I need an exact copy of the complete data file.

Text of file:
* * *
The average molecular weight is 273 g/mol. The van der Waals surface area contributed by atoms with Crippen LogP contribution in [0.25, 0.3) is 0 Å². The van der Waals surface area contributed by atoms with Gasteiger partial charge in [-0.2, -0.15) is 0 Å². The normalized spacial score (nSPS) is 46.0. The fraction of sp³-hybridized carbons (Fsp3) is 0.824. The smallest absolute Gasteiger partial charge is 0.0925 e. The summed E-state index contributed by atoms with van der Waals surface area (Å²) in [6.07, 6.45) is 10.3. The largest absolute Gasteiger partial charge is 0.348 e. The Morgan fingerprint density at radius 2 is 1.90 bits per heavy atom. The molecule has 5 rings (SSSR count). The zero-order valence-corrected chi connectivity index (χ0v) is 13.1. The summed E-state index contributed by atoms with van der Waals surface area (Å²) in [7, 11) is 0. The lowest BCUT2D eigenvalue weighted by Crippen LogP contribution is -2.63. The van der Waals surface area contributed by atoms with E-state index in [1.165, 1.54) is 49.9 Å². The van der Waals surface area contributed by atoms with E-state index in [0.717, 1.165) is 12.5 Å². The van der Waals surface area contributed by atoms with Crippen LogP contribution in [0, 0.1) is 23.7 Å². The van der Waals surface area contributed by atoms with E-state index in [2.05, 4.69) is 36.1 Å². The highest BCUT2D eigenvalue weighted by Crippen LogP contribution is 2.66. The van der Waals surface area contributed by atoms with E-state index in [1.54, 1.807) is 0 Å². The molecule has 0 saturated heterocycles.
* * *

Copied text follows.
The average molecular weight is 273 g/mol. The van der Waals surface area contributed by atoms with Crippen LogP contribution in [0.25, 0.3) is 0 Å². The van der Waals surface area contributed by atoms with Gasteiger partial charge in [-0.2, -0.15) is 0 Å². The normalized spacial score (nSPS) is 46.0. The fraction of sp³-hybridized carbons (Fsp3) is 0.824. The smallest absolute Gasteiger partial charge is 0.0925 e. The summed E-state index contributed by atoms with van der Waals surface area (Å²) in [6.07, 6.45) is 10.3. The largest absolute Gasteiger partial charge is 0.348 e. The Morgan fingerprint density at radius 2 is 1.90 bits per heavy atom. The molecule has 5 rings (SSSR count). The zero-order valence-corrected chi connectivity index (χ0v) is 13.1. The summed E-state index contributed by atoms with van der Waals surface area (Å²) in [7, 11) is 0. The lowest BCUT2D eigenvalue weighted by Crippen LogP contribution is -2.63. The van der Waals surface area contributed by atoms with E-state index in [1.165, 1.54) is 49.9 Å². The van der Waals surface area contributed by atoms with E-state index in [0.717, 1.165) is 12.5 Å². The van der Waals surface area contributed by atoms with Crippen LogP contribution in [0, 0.1) is 23.7 Å². The van der Waals surface area contributed by atoms with E-state index in [2.05, 4.69) is 36.1 Å². The highest BCUT2D eigenvalue weighted by Crippen LogP contribution is 2.66. The van der Waals surface area contributed by atoms with E-state index in [1.54, 1.807) is 0 Å². The molecule has 0 saturated heterocycles.